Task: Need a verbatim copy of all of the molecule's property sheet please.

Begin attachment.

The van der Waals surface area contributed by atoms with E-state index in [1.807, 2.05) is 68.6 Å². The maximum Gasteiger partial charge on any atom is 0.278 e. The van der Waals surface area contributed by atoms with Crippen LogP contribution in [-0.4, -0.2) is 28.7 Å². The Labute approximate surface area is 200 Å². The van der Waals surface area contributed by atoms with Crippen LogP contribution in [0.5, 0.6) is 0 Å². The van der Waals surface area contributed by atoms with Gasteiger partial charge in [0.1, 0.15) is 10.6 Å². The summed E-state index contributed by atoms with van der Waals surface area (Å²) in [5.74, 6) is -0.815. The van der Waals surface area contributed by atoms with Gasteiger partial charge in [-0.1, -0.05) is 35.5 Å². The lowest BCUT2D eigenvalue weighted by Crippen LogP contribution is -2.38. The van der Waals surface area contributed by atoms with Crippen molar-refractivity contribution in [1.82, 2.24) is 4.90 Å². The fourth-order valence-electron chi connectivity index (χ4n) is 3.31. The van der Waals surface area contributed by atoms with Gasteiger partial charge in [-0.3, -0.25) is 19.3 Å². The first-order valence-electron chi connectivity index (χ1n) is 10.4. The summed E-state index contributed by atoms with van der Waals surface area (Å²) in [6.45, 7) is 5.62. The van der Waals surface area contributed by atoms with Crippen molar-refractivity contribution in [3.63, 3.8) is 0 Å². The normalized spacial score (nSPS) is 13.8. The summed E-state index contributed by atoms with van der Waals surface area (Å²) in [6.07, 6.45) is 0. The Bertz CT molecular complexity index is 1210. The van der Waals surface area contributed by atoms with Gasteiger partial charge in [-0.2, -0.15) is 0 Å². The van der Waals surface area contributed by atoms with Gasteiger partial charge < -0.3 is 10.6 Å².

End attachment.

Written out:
The van der Waals surface area contributed by atoms with E-state index in [1.807, 2.05) is 68.6 Å². The maximum Gasteiger partial charge on any atom is 0.278 e. The van der Waals surface area contributed by atoms with Crippen LogP contribution in [-0.4, -0.2) is 28.7 Å². The Labute approximate surface area is 200 Å². The van der Waals surface area contributed by atoms with Crippen LogP contribution in [0.5, 0.6) is 0 Å². The van der Waals surface area contributed by atoms with Gasteiger partial charge in [0.1, 0.15) is 10.6 Å². The summed E-state index contributed by atoms with van der Waals surface area (Å²) in [5.74, 6) is -0.815. The van der Waals surface area contributed by atoms with Gasteiger partial charge in [-0.1, -0.05) is 35.5 Å². The lowest BCUT2D eigenvalue weighted by Crippen LogP contribution is -2.38. The van der Waals surface area contributed by atoms with Crippen molar-refractivity contribution in [1.82, 2.24) is 4.90 Å². The fourth-order valence-electron chi connectivity index (χ4n) is 3.31. The van der Waals surface area contributed by atoms with Gasteiger partial charge in [-0.3, -0.25) is 19.3 Å². The first-order valence-electron chi connectivity index (χ1n) is 10.4. The summed E-state index contributed by atoms with van der Waals surface area (Å²) in [6.45, 7) is 5.62. The van der Waals surface area contributed by atoms with Crippen molar-refractivity contribution in [3.63, 3.8) is 0 Å². The normalized spacial score (nSPS) is 13.8. The summed E-state index contributed by atoms with van der Waals surface area (Å²) in [6.07, 6.45) is 0. The Bertz CT molecular complexity index is 1210. The van der Waals surface area contributed by atoms with Gasteiger partial charge in [-0.2, -0.15) is 0 Å². The van der Waals surface area contributed by atoms with Gasteiger partial charge < -0.3 is 10.6 Å².